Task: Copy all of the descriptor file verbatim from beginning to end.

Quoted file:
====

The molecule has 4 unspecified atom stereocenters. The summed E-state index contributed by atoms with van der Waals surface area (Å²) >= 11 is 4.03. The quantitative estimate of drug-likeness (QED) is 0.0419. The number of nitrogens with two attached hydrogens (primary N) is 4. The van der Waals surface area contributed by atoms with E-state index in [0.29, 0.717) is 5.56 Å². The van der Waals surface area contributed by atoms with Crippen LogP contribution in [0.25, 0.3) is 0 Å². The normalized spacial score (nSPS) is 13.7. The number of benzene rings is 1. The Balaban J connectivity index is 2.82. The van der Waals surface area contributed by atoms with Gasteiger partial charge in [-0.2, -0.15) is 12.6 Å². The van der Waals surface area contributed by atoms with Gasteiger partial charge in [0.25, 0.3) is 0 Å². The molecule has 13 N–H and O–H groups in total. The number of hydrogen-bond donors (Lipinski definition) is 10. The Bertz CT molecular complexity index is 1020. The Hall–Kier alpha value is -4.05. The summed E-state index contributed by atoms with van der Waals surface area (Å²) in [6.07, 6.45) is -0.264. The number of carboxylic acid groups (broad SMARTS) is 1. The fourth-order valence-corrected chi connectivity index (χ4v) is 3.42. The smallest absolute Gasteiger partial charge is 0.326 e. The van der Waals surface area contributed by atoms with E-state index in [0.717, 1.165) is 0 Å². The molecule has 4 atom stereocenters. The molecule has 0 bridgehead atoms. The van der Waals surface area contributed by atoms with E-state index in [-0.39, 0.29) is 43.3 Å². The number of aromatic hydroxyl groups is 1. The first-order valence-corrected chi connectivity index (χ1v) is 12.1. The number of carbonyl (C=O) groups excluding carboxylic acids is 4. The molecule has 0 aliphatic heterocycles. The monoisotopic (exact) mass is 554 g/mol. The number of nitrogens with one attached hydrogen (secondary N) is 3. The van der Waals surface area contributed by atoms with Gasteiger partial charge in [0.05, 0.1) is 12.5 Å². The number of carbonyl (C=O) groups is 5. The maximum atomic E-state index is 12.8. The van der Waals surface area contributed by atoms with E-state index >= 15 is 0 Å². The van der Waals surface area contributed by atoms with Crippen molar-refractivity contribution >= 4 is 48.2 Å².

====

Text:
The molecule has 4 unspecified atom stereocenters. The summed E-state index contributed by atoms with van der Waals surface area (Å²) >= 11 is 4.03. The quantitative estimate of drug-likeness (QED) is 0.0419. The number of nitrogens with two attached hydrogens (primary N) is 4. The van der Waals surface area contributed by atoms with E-state index in [0.29, 0.717) is 5.56 Å². The van der Waals surface area contributed by atoms with Crippen LogP contribution in [0.25, 0.3) is 0 Å². The normalized spacial score (nSPS) is 13.7. The number of benzene rings is 1. The Balaban J connectivity index is 2.82. The van der Waals surface area contributed by atoms with Gasteiger partial charge in [-0.2, -0.15) is 12.6 Å². The van der Waals surface area contributed by atoms with Gasteiger partial charge in [0.25, 0.3) is 0 Å². The molecule has 13 N–H and O–H groups in total. The number of hydrogen-bond donors (Lipinski definition) is 10. The Bertz CT molecular complexity index is 1020. The Hall–Kier alpha value is -4.05. The summed E-state index contributed by atoms with van der Waals surface area (Å²) in [6.07, 6.45) is -0.264. The number of carboxylic acid groups (broad SMARTS) is 1. The fourth-order valence-corrected chi connectivity index (χ4v) is 3.42. The smallest absolute Gasteiger partial charge is 0.326 e. The van der Waals surface area contributed by atoms with E-state index in [0.717, 1.165) is 0 Å². The molecule has 4 atom stereocenters. The molecule has 0 bridgehead atoms. The van der Waals surface area contributed by atoms with E-state index in [-0.39, 0.29) is 43.3 Å². The number of aromatic hydroxyl groups is 1. The first-order valence-corrected chi connectivity index (χ1v) is 12.1. The number of carbonyl (C=O) groups excluding carboxylic acids is 4. The molecule has 0 aliphatic heterocycles. The monoisotopic (exact) mass is 554 g/mol. The number of nitrogens with one attached hydrogen (secondary N) is 3. The van der Waals surface area contributed by atoms with Gasteiger partial charge in [0.05, 0.1) is 12.5 Å². The number of carbonyl (C=O) groups is 5. The maximum atomic E-state index is 12.8. The van der Waals surface area contributed by atoms with E-state index >= 15 is 0 Å². The van der Waals surface area contributed by atoms with Crippen molar-refractivity contribution >= 4 is 48.2 Å².